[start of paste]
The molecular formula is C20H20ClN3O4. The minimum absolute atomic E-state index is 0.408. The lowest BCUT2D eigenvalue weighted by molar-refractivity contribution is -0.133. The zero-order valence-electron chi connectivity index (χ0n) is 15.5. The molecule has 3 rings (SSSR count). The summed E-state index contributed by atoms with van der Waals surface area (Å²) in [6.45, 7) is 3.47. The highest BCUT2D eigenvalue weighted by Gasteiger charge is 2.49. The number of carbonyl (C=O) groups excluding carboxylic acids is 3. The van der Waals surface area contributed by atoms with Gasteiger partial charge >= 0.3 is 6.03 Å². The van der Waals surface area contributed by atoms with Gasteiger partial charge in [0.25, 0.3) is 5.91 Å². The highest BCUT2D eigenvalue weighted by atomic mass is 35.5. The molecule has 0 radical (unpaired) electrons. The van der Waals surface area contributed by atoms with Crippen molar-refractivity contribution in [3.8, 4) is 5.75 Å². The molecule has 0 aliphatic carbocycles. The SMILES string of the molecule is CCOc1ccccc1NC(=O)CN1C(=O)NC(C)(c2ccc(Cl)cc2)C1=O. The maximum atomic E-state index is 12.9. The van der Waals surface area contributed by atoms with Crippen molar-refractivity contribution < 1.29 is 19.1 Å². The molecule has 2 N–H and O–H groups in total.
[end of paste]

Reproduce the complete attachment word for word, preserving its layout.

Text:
The molecular formula is C20H20ClN3O4. The minimum absolute atomic E-state index is 0.408. The lowest BCUT2D eigenvalue weighted by molar-refractivity contribution is -0.133. The zero-order valence-electron chi connectivity index (χ0n) is 15.5. The molecule has 3 rings (SSSR count). The summed E-state index contributed by atoms with van der Waals surface area (Å²) in [6.45, 7) is 3.47. The highest BCUT2D eigenvalue weighted by Gasteiger charge is 2.49. The number of carbonyl (C=O) groups excluding carboxylic acids is 3. The van der Waals surface area contributed by atoms with Gasteiger partial charge >= 0.3 is 6.03 Å². The van der Waals surface area contributed by atoms with Gasteiger partial charge in [0.25, 0.3) is 5.91 Å². The highest BCUT2D eigenvalue weighted by atomic mass is 35.5. The molecule has 0 radical (unpaired) electrons. The van der Waals surface area contributed by atoms with Crippen molar-refractivity contribution in [3.8, 4) is 5.75 Å². The molecule has 0 aliphatic carbocycles. The SMILES string of the molecule is CCOc1ccccc1NC(=O)CN1C(=O)NC(C)(c2ccc(Cl)cc2)C1=O. The maximum atomic E-state index is 12.9. The van der Waals surface area contributed by atoms with Crippen molar-refractivity contribution < 1.29 is 19.1 Å². The molecule has 2 N–H and O–H groups in total.